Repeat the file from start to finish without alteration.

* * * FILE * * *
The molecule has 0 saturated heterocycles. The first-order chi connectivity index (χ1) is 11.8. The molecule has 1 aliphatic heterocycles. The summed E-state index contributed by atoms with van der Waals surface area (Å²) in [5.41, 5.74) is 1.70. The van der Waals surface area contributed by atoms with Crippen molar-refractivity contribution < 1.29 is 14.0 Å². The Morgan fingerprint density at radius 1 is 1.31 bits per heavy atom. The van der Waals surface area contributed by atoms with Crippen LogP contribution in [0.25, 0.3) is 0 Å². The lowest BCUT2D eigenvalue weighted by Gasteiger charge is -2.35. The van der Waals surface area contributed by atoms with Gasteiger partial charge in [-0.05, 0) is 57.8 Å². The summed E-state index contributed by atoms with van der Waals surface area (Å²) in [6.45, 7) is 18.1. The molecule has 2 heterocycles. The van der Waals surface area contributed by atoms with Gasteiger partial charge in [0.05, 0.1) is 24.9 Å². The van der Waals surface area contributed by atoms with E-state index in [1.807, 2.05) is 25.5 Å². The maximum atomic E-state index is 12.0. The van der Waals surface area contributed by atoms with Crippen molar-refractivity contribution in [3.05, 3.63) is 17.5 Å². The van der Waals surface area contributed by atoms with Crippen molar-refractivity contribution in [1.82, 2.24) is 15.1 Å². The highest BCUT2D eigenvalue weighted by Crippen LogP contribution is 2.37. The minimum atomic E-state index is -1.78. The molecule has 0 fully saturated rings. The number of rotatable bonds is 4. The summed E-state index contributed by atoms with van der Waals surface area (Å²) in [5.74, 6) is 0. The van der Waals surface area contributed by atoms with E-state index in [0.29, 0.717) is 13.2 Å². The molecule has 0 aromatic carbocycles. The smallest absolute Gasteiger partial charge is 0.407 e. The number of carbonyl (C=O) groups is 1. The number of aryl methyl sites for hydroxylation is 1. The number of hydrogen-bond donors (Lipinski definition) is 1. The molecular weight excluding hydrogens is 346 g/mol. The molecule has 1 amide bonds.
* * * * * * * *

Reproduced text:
The molecule has 0 saturated heterocycles. The first-order chi connectivity index (χ1) is 11.8. The molecule has 1 aliphatic heterocycles. The summed E-state index contributed by atoms with van der Waals surface area (Å²) in [5.41, 5.74) is 1.70. The van der Waals surface area contributed by atoms with Crippen molar-refractivity contribution < 1.29 is 14.0 Å². The Morgan fingerprint density at radius 1 is 1.31 bits per heavy atom. The van der Waals surface area contributed by atoms with Crippen LogP contribution in [0.25, 0.3) is 0 Å². The lowest BCUT2D eigenvalue weighted by Gasteiger charge is -2.35. The van der Waals surface area contributed by atoms with Gasteiger partial charge in [-0.05, 0) is 57.8 Å². The summed E-state index contributed by atoms with van der Waals surface area (Å²) in [6.45, 7) is 18.1. The molecule has 2 heterocycles. The van der Waals surface area contributed by atoms with Gasteiger partial charge in [0.05, 0.1) is 24.9 Å². The van der Waals surface area contributed by atoms with E-state index in [1.807, 2.05) is 25.5 Å². The maximum atomic E-state index is 12.0. The van der Waals surface area contributed by atoms with Crippen molar-refractivity contribution in [3.05, 3.63) is 17.5 Å². The van der Waals surface area contributed by atoms with Crippen molar-refractivity contribution in [1.82, 2.24) is 15.1 Å². The highest BCUT2D eigenvalue weighted by Crippen LogP contribution is 2.37. The minimum atomic E-state index is -1.78. The molecule has 0 fully saturated rings. The number of rotatable bonds is 4. The summed E-state index contributed by atoms with van der Waals surface area (Å²) in [5.74, 6) is 0. The van der Waals surface area contributed by atoms with E-state index in [0.29, 0.717) is 13.2 Å². The molecule has 0 aromatic carbocycles. The smallest absolute Gasteiger partial charge is 0.407 e. The number of carbonyl (C=O) groups is 1. The number of aryl methyl sites for hydroxylation is 1. The number of hydrogen-bond donors (Lipinski definition) is 1. The molecular weight excluding hydrogens is 346 g/mol. The molecule has 1 amide bonds.